Stuttering, sometimes called stammering, is the condition in which the flow of speech is broken by abnormal stoppages, repetitions, or prolongations of sounds and syllables. These dysfluencies may also be accompanied by observable facial and body movements.
Many children between the ages of 2 and 4 years go through a stage when they seem to stutter. This disfluent speech can be very disturbing to parents. Is this a stage the child will outgrow or the first sign of a long-term fluency problem? Early stuttering may be variable in its appearance; that is, children have "good" days (with very little stuttering-like speech) and "bad" days (with lots of stuttering-like speech) or even good weeks and bad weeks.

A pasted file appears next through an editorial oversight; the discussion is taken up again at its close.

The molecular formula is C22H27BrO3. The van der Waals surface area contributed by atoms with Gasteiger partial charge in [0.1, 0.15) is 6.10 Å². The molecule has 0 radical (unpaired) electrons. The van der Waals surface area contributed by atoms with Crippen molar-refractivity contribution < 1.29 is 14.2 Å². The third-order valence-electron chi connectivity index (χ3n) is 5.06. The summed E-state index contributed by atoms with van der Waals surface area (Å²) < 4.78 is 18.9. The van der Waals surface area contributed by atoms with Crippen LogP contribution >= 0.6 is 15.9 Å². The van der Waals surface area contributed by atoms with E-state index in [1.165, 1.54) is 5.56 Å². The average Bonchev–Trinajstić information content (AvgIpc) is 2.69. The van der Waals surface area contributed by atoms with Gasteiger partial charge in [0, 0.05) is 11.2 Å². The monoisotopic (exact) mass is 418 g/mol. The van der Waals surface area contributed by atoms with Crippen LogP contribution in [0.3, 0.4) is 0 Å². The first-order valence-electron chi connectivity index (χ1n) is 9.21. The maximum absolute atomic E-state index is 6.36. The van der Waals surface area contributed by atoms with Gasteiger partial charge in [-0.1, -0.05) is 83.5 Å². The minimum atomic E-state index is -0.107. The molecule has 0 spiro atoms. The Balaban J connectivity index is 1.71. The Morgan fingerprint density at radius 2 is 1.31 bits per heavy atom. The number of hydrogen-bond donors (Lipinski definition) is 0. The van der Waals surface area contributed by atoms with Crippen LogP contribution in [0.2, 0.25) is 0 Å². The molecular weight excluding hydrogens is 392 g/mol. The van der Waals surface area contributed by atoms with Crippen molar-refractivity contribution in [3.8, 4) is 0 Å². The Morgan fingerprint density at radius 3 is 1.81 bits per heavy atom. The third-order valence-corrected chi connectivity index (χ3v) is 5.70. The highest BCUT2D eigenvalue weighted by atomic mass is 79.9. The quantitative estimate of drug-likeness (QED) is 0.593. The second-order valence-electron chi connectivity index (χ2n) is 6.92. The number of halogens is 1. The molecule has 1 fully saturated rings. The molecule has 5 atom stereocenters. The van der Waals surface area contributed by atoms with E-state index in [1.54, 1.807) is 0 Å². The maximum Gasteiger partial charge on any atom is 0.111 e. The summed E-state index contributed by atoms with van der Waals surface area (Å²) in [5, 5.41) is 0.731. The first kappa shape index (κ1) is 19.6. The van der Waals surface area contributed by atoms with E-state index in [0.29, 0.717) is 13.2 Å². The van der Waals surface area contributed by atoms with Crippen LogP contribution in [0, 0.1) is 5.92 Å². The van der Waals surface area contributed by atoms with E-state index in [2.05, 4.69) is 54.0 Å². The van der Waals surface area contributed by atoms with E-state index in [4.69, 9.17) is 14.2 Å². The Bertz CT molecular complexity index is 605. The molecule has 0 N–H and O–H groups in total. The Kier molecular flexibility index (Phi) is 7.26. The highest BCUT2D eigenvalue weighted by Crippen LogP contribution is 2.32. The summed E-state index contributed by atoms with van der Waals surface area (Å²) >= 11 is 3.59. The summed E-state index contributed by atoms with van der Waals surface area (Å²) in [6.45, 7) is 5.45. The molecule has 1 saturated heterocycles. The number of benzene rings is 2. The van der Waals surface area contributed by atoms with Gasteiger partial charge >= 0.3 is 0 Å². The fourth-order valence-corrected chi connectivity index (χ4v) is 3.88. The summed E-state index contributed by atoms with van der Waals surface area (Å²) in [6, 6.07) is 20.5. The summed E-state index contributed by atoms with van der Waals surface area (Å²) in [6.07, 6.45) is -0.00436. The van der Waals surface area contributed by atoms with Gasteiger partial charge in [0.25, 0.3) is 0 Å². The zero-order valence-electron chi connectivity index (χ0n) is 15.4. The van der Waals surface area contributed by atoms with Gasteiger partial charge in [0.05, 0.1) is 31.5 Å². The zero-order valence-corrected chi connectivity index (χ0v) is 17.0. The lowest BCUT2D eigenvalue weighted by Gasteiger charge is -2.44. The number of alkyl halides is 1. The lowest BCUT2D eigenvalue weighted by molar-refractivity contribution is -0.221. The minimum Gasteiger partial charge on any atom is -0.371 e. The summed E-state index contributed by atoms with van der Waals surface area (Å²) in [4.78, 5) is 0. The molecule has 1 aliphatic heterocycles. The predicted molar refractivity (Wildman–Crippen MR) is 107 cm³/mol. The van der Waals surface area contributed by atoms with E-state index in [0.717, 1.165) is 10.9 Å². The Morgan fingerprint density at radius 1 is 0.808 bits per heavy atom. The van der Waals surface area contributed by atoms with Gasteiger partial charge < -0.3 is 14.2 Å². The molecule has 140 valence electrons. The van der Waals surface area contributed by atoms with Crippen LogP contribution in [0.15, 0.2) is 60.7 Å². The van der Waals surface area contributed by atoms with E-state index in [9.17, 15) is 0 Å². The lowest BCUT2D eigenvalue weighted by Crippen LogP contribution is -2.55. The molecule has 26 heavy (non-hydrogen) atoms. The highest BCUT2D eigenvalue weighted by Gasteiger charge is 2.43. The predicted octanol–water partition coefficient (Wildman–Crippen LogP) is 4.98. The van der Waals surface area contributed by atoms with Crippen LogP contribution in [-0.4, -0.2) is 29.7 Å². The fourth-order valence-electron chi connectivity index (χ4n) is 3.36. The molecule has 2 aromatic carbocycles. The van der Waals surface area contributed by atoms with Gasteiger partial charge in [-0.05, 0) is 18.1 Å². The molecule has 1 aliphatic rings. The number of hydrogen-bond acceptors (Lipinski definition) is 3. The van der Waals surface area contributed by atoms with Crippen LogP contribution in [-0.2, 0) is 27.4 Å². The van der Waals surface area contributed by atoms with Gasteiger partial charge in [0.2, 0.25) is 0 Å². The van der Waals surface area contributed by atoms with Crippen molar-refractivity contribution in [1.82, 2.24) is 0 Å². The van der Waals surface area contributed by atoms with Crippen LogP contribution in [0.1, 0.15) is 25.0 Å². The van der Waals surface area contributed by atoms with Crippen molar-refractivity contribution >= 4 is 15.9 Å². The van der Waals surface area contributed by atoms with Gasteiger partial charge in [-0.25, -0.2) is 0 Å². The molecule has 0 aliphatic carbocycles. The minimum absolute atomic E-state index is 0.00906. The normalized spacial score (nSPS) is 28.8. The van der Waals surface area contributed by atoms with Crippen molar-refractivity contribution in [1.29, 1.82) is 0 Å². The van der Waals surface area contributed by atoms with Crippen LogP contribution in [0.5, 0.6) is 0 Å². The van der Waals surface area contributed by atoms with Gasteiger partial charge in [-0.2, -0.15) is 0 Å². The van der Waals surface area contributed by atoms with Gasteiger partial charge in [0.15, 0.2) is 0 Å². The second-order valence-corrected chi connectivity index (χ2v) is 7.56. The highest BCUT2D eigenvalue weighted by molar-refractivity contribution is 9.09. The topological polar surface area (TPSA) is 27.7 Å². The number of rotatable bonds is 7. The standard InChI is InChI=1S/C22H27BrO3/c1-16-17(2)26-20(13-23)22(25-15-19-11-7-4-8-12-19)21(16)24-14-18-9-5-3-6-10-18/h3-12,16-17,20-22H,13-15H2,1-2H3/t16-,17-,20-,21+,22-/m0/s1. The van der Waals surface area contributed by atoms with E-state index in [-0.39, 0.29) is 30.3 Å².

A speech-language pathologist will be able to tell you whether your child's hesitations and sound or word repetitions are similar to those of other children of the same age or whether they may be early signs of stuttering.
Characteristics of Stuttering:
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